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Priest facing sex charges wants his day in court

Published Mar. 20, 2002|Updated Sep. 2, 2005

A Roman Catholic priest proclaimed his innocence Tuesday of allegations that he sexually assaulted two women and said he looked forward to defending himself in court.

The Rev. Jan Malicki, 52, spoke publicly for the first time since two women accused him in 1998 of sexually molesting, assaulting and battering them from 1994 to 1997 while he served as associate pastor at St. David Catholic Church in suburban Fort Lauderdale.

"I am not guilty of the things I was accused of," Malicki said. "For 4{ years it's been a crucifying time for me, very long and very painful."

The priest's announcement came as the Roman Catholic Church deals with sexual abuse scandals that have roiled the Palm Beach diocese and Boston archdiocese.

Palm Beach Bishop Anthony J. O'Connell resigned after admitting to a newspaper that he molested a seminary student during the 1970s. In Boston, a former priest has been accused by 130 people of molesting them during his decades as a clergyman.

The two women, whose identities remained sealed, sued Malicki, the church and the Archdiocese of Miami in July 1998, arguing that church officials were negligent in hiring the priest because they did not perform background checks on him. The women sought $25-million in damages.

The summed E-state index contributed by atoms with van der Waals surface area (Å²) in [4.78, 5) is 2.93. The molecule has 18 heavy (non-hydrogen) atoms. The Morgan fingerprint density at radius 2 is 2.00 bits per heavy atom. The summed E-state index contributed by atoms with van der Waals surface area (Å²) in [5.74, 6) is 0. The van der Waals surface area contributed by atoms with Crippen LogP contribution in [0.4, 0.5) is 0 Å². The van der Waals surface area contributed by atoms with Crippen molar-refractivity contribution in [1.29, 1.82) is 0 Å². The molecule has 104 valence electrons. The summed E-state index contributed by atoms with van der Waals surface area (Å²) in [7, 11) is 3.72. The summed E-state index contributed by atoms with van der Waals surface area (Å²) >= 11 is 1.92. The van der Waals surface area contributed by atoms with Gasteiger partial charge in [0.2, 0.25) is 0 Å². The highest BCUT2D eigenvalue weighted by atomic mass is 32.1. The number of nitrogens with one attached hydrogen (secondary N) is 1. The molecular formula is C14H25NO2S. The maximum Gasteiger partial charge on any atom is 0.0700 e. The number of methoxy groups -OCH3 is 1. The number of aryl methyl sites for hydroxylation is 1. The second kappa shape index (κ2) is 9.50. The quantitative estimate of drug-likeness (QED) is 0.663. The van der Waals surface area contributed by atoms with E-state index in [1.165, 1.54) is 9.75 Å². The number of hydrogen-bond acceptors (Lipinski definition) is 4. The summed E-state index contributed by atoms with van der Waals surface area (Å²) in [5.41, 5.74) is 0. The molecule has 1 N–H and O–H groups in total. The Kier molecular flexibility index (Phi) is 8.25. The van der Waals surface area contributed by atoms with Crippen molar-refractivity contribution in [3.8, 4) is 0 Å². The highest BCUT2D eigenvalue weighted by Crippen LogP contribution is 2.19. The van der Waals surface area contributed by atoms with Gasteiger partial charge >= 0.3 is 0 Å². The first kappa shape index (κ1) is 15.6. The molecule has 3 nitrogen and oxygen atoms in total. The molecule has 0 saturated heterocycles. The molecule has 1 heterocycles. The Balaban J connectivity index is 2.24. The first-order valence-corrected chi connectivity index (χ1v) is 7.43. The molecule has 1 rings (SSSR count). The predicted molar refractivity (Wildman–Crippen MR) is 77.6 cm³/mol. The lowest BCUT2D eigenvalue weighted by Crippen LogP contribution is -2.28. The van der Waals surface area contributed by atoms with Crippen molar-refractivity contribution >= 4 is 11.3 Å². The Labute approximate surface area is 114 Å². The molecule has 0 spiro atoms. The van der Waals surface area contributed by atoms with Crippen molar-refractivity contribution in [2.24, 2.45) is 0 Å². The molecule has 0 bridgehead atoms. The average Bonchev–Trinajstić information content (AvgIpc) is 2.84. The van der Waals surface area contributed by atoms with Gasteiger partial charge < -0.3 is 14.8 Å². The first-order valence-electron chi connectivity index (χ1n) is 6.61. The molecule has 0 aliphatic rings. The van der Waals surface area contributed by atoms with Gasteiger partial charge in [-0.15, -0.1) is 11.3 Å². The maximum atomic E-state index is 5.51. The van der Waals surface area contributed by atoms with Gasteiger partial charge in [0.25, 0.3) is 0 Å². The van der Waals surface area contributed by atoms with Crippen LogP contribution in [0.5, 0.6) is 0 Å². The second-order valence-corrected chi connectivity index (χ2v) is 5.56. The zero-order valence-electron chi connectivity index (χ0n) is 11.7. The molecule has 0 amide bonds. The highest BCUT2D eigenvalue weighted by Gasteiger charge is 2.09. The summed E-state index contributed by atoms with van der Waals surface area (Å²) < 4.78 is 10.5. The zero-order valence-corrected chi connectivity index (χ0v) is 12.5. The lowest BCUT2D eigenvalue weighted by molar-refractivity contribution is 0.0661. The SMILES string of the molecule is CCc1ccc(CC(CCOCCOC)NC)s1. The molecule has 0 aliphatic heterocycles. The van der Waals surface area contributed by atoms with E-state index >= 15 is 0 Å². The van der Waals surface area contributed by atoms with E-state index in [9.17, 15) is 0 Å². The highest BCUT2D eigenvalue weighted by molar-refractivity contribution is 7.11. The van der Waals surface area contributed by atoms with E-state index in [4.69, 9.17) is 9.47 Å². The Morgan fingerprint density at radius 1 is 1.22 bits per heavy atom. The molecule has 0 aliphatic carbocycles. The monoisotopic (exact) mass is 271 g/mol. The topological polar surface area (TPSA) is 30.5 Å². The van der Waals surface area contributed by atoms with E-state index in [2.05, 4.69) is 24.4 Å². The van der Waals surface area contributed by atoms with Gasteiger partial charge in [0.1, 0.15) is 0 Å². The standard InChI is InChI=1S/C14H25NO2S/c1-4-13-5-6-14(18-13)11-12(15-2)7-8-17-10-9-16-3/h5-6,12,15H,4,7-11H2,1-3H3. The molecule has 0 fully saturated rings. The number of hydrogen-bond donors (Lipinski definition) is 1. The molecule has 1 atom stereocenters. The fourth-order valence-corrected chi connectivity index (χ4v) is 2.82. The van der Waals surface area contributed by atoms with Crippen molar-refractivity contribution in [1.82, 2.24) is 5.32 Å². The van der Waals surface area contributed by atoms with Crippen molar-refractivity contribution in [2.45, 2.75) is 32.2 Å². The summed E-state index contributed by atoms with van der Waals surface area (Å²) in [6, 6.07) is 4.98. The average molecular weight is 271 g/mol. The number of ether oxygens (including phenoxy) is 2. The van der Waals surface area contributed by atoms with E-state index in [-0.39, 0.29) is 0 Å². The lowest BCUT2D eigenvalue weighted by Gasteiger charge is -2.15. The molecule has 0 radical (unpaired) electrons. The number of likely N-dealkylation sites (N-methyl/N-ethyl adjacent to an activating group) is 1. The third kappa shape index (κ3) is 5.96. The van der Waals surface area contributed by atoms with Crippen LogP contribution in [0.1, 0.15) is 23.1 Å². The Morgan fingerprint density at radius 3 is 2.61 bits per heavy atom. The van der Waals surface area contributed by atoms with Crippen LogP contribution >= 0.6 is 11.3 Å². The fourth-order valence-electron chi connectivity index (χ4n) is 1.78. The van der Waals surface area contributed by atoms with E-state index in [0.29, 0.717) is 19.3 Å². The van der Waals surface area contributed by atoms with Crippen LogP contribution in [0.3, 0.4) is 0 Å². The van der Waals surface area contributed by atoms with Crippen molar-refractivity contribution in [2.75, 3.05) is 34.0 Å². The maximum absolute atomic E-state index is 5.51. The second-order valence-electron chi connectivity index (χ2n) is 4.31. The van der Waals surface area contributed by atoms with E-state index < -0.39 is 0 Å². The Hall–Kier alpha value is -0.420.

Court records said both of the women were parishioners. One was a minor who worked at the church in exchange for free tuition at St. Thomas High School. The other worked at the church in exchange for her children's tuition at the church's school.

Ellis Rubin, Malicki's attorney, said one woman was a member of the choir and the other worked in the office of the church. He said they conspired to make the allegations based on financial motives.

William Snihur, a lawyer for the two women, said he had evidence supporting the allegations.

Malicki was removed from the church in 1998 and suspended from performing his ministerial duties. During a news conference on Aug. 6, 2000, officials with the archdiocese said the priest might be arrested.

But Broward state attorney's office declined to prosecute Malicki about three weeks later, citing a lack of evidence.

The lawsuit remained dormant for nearly four years while the archdiocese argued that the U.S. Constitution's establishment of religious freedom banned such suits.

Last week, the Florida Supreme Court ruled in Malicki's case and another involving an Episcopal priest that churches are not protected, saying the "First Amendment does not provide a shield behind which a church may avoid liability" for negligent hiring and supervision of its clergy.

A Miami-Dade Circuit judge had earlier ruled for the church.The case has now been returned to the Circuit Court.

Rubin said he will ask a judge to lift a stay on the case on April 8 so it can move to trial.

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